Larry Fink, CEO of BlackRock, the world’s largest asset manager, candidly admits that forcing companies to disclose their emissions isn’t transparency for transparency’s sake: “disclosure should be a means to achieving a more sustainable and inclusive capitalism.” This collusion between the administrative state and climate activists to bypass Congress has been condemned by Republicans on the Senate Banking Committee. “Activists with no fiduciary duty to the company or its shareholders are trying to impose their progressive political views on publicly traded companies, and the country at large, having failed to enact change via the elected government,” Senator Toomey and his colleagues wrote in a letter to SEC chair Gary Gensler earlier this month.
In addition to this usurpation of the political prerogatives of democratic government, forcing business to take on governmental functions to address societal problems will see them, over time, acquire the modes and culture of government bureaucracies. This subtracts from the core economic function of the business corporation in a capitalist economy. “The capitalist economy,” in the words of the growth economist William Baumol, “can usefully be viewed as a machine whose primary product is economic growth.” What distinguishes it most sharply from all other economic systems are free-market pressures that force firms to engage in a continuous, competitive process of innovation. “This does not happen fortuitously,” writes Baumol, “but occurs when the structure of payoffs in an economy is such as to make unproductive activities such as rent-seeking (or worse) more profitable than activities that are productive.”
If CEO remuneration is aligned with ESG objectives and decarbonization targets and if directors risk being voted off boards for not having them, businesses will increasingly focus their efforts on meeting these non-business objectives. As this incurs costs and impairs business performance, businesses will turn to politicians to seek protection from their antisocial competitors that refrain from doing the government’s work. Capitalism’s legitimacy rests on its record of raising living standards through its prodigious capacity to generate productive wealth. Should that slow down to a trickle, capitalism becomes hard to justify, even though the explanation is that the system is no longer a capitalistic, free-market one.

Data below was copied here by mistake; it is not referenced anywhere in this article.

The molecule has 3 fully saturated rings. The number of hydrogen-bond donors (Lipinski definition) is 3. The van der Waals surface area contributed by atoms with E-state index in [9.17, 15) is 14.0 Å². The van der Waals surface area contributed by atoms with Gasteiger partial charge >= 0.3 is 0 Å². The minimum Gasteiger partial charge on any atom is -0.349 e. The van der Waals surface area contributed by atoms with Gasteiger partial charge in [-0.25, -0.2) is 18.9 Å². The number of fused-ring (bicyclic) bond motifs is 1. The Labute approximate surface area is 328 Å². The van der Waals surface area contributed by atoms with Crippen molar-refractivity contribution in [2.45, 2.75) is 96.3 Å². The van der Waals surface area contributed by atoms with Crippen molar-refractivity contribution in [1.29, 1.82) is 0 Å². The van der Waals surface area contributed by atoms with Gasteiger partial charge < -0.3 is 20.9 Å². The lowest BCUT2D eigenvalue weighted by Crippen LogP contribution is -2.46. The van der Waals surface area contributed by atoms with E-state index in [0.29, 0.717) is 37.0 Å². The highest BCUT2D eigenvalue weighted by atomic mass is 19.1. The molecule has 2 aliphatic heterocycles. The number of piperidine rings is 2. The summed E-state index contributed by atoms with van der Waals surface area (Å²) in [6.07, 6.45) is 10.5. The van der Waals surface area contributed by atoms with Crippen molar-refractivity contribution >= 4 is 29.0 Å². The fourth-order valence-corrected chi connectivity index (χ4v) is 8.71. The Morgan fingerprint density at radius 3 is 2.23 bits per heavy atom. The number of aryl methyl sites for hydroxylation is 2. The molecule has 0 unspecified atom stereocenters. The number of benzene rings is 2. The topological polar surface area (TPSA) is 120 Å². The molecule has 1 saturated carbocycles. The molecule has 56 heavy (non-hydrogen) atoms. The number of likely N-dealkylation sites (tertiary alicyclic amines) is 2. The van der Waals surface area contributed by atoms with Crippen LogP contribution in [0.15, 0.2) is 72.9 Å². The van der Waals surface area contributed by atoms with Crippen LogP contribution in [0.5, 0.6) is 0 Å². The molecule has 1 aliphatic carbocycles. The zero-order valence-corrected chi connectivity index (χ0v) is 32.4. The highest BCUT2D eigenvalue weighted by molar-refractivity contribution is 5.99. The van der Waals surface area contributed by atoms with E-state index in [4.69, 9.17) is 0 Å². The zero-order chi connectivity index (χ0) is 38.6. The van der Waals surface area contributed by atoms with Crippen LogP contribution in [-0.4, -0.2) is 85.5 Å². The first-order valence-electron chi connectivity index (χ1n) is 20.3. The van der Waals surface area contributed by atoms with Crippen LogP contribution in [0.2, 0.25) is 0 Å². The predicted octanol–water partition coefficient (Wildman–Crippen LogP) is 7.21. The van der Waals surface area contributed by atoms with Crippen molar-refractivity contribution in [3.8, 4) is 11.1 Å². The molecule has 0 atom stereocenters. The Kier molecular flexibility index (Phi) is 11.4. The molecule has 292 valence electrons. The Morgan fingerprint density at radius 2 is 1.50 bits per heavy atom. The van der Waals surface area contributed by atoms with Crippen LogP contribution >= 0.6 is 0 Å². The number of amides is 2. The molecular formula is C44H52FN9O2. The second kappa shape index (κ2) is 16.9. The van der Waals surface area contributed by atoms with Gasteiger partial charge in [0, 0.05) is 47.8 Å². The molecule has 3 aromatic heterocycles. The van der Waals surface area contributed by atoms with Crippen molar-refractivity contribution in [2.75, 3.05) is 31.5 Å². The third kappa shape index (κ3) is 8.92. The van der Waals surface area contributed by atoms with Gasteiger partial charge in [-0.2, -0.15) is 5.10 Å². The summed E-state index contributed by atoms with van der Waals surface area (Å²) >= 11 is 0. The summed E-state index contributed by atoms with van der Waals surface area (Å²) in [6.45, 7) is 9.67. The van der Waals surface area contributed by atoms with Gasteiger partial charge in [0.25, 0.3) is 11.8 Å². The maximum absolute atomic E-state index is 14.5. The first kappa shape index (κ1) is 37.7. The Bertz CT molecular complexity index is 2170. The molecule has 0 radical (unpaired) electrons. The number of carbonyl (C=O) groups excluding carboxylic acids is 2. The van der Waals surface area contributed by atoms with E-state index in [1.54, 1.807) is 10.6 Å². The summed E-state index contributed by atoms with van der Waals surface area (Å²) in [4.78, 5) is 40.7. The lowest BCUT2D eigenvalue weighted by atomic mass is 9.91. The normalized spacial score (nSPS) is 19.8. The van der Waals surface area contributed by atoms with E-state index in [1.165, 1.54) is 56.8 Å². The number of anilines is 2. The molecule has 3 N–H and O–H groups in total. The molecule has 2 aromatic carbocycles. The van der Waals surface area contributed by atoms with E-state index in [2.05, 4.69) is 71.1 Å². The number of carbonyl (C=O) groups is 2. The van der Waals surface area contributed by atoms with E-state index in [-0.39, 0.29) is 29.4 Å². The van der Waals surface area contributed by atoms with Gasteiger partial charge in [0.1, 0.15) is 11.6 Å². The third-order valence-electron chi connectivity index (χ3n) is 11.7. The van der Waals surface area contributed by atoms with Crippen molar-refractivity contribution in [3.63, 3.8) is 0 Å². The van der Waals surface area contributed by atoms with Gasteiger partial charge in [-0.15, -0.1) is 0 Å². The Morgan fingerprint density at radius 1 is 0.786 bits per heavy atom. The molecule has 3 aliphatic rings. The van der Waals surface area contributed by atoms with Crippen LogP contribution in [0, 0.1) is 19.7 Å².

Global warming flourished during a period when the world had taken a holiday from geopolitics. It had entered the world as geopolitical tensions were easing. Six months earlier, in December 1987, Ronald Reagan and Mikhail Gorbachev signed the INF treaty, eliminating intermediate nuclear missiles. By the time of the Rio Earth Summit, the Soviet Union was gone. Geopolitics is now back. There is a broad consensus in Washington that President Xi’s China is a strategic rival to the U.S. Yet the new strategic realism ceases when it comes to climate change.
According to the IPCC, net-zero requires “transformative systemic change” that involves “unprecedented policy and geopolitical challenges.” The International Energy Agency calls decarbonizing the energy sector “perhaps the greatest challenge humankind has faced.” The West embarking on this process when China does not is akin to signing a strategic arms-control treaty binding on only one side: it can only be to China’s strategic advantage. So far, the grip of environmentalism on Western policymakers lulls them into the belief that global warming operates in a strategic vacuum, insulated from the factors that constitute geopolitical weight and ambition. It is in that sense that climate change constitutes an existential threat to the West.
Rupert Darwall is a senior fellow of the RealClear Foundation and author of Capitalism, Socialism and ESG.